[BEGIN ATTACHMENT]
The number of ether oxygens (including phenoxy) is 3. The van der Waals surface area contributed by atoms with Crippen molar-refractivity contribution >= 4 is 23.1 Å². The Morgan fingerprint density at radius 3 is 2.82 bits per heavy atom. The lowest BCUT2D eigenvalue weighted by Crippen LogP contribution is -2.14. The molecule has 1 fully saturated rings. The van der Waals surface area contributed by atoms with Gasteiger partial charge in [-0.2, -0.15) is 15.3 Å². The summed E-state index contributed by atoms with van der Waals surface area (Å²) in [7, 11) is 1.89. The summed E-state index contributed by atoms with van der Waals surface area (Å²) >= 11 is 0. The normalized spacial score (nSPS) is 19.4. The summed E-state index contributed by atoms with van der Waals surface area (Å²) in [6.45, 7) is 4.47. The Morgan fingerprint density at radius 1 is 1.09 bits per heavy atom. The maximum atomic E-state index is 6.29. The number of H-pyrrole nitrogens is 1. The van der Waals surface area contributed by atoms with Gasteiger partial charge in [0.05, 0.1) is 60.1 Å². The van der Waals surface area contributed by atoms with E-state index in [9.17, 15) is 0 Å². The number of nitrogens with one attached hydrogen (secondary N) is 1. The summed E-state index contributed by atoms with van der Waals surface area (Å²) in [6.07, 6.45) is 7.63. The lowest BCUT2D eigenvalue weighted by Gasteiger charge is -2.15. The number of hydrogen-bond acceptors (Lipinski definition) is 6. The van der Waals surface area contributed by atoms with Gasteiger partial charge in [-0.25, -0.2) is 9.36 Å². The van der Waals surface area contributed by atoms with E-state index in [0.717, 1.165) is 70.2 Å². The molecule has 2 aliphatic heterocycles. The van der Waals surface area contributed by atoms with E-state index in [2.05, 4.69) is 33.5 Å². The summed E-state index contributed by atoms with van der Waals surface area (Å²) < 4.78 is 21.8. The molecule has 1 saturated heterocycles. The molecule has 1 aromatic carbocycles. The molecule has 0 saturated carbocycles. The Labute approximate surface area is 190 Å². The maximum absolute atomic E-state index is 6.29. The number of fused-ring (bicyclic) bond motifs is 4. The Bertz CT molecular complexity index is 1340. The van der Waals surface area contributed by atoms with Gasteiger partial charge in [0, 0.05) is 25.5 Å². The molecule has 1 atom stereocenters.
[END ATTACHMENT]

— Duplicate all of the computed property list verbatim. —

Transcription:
The number of ether oxygens (including phenoxy) is 3. The van der Waals surface area contributed by atoms with Crippen molar-refractivity contribution >= 4 is 23.1 Å². The Morgan fingerprint density at radius 3 is 2.82 bits per heavy atom. The lowest BCUT2D eigenvalue weighted by Crippen LogP contribution is -2.14. The molecule has 1 fully saturated rings. The van der Waals surface area contributed by atoms with Gasteiger partial charge in [-0.2, -0.15) is 15.3 Å². The summed E-state index contributed by atoms with van der Waals surface area (Å²) in [7, 11) is 1.89. The summed E-state index contributed by atoms with van der Waals surface area (Å²) >= 11 is 0. The normalized spacial score (nSPS) is 19.4. The summed E-state index contributed by atoms with van der Waals surface area (Å²) in [6.45, 7) is 4.47. The Morgan fingerprint density at radius 1 is 1.09 bits per heavy atom. The maximum atomic E-state index is 6.29. The number of H-pyrrole nitrogens is 1. The van der Waals surface area contributed by atoms with Gasteiger partial charge in [0.05, 0.1) is 60.1 Å². The van der Waals surface area contributed by atoms with E-state index in [9.17, 15) is 0 Å². The number of nitrogens with one attached hydrogen (secondary N) is 1. The summed E-state index contributed by atoms with van der Waals surface area (Å²) in [6.07, 6.45) is 7.63. The lowest BCUT2D eigenvalue weighted by Gasteiger charge is -2.15. The number of hydrogen-bond acceptors (Lipinski definition) is 6. The van der Waals surface area contributed by atoms with Gasteiger partial charge in [-0.25, -0.2) is 9.36 Å². The van der Waals surface area contributed by atoms with E-state index in [0.717, 1.165) is 70.2 Å². The molecule has 2 aliphatic heterocycles. The van der Waals surface area contributed by atoms with E-state index in [2.05, 4.69) is 33.5 Å². The summed E-state index contributed by atoms with van der Waals surface area (Å²) < 4.78 is 21.8. The molecule has 1 saturated heterocycles. The molecule has 1 aromatic carbocycles. The molecule has 0 saturated carbocycles. The Labute approximate surface area is 190 Å². The maximum absolute atomic E-state index is 6.29. The number of fused-ring (bicyclic) bond motifs is 4. The Bertz CT molecular complexity index is 1340. The van der Waals surface area contributed by atoms with Gasteiger partial charge in [0, 0.05) is 25.5 Å². The molecule has 1 atom stereocenters.